Ever since Paddy was a young orphan, he dreamt of nothing but money. His only hope in life was to grow up wealthy and own a castle, preferably made of solid gold, and live the life of a king. As a child, he would walk by the royal castle in the center of Cork and enviously gaze at the beautiful architecture and ornate designs that adorned the home of the royal family.

“One day,” he told himself as a child, “I am going to live in a castle bigger than that. And no one will be allowed in. Everyone will walk by and be jealous of me, because I’ll have all the gold in the land and won’t share with anyone!”

Paddy had always despised the royal family, motivated only by his greed and jealousy. However, the Royal Family was quite adored by the rest of Cork (which only further aggravated Paddy).

The McDecaon family had ruled over Cork for as long as anyone could remember. Despite Paddy’s enduring hatred, they were quite a generous and honorable bunch. Even tales of their abilities to do magic (the good kind, of course) surrounded their honorable name, but no one knew for sure. Back in these days, the queen held most of the power in the royal family, and Queen Caragh did quite a good job. She and King Damian had, by all others’ standards, ruled aptly and fairly. Every Sunday, they, along with Prince Seamus and the rest of the kingdom of Cork, would gather in the Town Square for their weekly decree.
The Town Square was where the entire village of Cork came together. The streets of the Carpenters’ District met up with the streets of the Farmers’ District, and the streets of the Tradesmen’s District met up with the streets of the Butchers’ District, and they all came together in the center of town known as the Town Square. At the center of the Town Square was the magnificent royal castle, its stately towers and vast windows looking out at all of Cork.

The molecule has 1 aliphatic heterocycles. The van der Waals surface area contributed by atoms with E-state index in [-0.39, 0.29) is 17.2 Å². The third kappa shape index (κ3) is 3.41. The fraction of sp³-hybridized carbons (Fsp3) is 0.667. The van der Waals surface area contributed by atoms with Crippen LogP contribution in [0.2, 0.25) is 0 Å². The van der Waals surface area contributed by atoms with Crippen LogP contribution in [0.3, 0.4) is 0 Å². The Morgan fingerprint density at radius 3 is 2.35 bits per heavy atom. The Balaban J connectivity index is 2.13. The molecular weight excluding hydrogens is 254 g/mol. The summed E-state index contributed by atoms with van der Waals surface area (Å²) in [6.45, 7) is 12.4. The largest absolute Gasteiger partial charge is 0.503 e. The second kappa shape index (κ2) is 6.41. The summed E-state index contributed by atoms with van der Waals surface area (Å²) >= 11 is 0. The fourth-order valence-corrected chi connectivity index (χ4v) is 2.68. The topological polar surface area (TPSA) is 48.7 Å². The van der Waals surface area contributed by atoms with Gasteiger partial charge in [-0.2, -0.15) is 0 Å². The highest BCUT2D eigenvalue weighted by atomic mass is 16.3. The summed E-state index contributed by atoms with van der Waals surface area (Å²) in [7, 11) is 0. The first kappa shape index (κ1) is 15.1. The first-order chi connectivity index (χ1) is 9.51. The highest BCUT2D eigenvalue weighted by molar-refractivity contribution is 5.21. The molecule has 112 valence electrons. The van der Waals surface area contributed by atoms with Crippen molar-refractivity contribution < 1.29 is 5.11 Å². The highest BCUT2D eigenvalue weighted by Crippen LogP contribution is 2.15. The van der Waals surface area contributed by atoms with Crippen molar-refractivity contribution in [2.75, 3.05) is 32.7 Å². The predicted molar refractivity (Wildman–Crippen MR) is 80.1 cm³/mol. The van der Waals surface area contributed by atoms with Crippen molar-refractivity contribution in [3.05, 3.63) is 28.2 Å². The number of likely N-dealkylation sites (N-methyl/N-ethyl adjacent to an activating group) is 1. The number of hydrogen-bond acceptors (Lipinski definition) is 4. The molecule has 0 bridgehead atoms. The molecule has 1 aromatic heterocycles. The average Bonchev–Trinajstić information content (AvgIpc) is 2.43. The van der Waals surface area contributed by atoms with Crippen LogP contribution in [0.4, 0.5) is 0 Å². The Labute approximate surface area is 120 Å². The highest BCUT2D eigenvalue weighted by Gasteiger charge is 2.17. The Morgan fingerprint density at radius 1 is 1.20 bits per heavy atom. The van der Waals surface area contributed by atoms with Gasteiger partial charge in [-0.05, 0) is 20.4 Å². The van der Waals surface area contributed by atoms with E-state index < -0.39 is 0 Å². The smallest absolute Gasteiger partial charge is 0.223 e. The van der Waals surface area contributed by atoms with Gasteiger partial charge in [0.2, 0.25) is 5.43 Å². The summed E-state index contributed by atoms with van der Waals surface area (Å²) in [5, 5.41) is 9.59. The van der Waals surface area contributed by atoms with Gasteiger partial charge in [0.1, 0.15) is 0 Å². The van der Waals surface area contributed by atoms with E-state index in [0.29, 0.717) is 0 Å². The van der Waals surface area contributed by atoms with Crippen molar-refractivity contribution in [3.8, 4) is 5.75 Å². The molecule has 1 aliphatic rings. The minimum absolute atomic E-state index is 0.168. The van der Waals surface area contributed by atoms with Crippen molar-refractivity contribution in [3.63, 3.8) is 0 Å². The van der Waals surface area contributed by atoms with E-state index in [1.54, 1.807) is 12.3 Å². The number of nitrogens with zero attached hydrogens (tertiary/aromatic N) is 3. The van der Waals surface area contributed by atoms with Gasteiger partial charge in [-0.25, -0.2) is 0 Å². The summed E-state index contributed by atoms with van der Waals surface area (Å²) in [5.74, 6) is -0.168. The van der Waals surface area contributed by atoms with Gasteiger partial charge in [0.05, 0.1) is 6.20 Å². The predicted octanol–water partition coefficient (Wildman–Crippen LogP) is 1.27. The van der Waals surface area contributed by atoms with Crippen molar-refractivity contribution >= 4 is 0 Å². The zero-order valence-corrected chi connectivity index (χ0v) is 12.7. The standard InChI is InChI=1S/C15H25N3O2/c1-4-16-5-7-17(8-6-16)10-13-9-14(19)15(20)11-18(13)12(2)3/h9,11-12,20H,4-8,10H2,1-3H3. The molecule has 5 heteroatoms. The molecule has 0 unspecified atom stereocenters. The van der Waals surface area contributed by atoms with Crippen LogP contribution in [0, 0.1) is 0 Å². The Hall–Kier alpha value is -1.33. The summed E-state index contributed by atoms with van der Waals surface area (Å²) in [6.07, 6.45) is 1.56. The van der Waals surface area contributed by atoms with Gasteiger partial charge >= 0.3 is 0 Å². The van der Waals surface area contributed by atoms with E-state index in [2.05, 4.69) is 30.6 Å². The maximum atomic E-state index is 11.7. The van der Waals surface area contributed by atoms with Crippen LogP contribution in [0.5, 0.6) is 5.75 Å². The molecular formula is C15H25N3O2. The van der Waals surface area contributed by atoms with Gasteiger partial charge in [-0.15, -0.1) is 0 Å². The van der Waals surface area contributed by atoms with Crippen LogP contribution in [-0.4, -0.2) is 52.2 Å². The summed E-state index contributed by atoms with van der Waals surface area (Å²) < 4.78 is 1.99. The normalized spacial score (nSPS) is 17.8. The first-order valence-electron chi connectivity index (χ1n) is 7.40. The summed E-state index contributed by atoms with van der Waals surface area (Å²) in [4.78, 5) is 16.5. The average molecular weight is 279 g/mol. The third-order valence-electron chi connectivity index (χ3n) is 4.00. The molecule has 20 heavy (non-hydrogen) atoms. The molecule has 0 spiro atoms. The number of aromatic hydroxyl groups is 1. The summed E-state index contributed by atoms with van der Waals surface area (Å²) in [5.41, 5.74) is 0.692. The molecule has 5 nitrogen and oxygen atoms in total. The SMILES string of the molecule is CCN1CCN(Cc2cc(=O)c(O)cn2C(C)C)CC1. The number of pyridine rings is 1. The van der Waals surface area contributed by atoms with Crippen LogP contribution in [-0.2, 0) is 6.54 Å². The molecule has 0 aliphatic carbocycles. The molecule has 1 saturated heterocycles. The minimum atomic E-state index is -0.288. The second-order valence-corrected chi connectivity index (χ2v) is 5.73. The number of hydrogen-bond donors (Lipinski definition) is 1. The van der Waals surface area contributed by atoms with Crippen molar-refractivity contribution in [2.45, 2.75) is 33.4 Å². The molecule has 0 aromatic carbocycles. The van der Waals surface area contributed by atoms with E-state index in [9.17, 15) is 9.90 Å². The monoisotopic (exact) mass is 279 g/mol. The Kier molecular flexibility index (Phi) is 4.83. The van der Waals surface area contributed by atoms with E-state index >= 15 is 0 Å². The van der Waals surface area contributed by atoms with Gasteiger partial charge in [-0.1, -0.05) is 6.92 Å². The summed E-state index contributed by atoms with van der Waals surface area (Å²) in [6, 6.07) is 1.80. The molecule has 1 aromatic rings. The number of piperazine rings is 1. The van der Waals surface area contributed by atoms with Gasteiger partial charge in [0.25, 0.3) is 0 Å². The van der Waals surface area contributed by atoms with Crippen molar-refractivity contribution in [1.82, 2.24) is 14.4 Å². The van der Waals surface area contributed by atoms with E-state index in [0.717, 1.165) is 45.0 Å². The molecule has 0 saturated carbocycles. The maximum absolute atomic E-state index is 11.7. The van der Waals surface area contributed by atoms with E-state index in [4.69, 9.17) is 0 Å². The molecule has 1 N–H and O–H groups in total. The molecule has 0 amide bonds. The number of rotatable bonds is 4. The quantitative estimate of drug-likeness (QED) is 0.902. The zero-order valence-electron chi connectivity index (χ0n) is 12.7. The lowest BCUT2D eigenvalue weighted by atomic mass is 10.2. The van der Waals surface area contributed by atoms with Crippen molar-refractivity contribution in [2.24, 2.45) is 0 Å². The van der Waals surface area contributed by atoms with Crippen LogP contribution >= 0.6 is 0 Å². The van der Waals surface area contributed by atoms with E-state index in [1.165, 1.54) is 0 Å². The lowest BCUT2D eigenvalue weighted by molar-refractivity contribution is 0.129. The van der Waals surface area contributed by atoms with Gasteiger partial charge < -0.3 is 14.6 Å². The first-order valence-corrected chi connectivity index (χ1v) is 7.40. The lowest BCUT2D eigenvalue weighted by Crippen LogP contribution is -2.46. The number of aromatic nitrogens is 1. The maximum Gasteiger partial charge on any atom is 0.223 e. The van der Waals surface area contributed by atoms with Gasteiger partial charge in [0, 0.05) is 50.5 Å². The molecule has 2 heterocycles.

Every Sunday, the Royal Family conducted a weekly decree. All of the villagers would gather on the cobblestone streets and gaze fixedly up at the balcony of the majestic castle, where Queen Caragh would deliver her report, usually consisting of the most recent town news and information. Shop owners could also participate and advertise sales or specials at their shops, and other villagers could ask questions and propose solutions to the King and Queen. The weekly decree was like a town meeting.
Paddy, of course, never attended. Instead, this Sunday, he sat in his home, staring at the wall, as he did most of the time. He had no books to read or people to talk to, and so instead, he would just sit.
Suddenly, he heard the voices of two strangers walking through the woods up his path. Immediately, he ran to the window that faced the front of the cottage and saw two young women making their way through the clearing. The decree must have just ended, Paddy concluded. As he opened his mouth to shout some sort of ignoble remark, he heard them gossiping about the McDeacons. Anything rude about the royal family was of interest to Paddy, and so he closed his mouth and listened.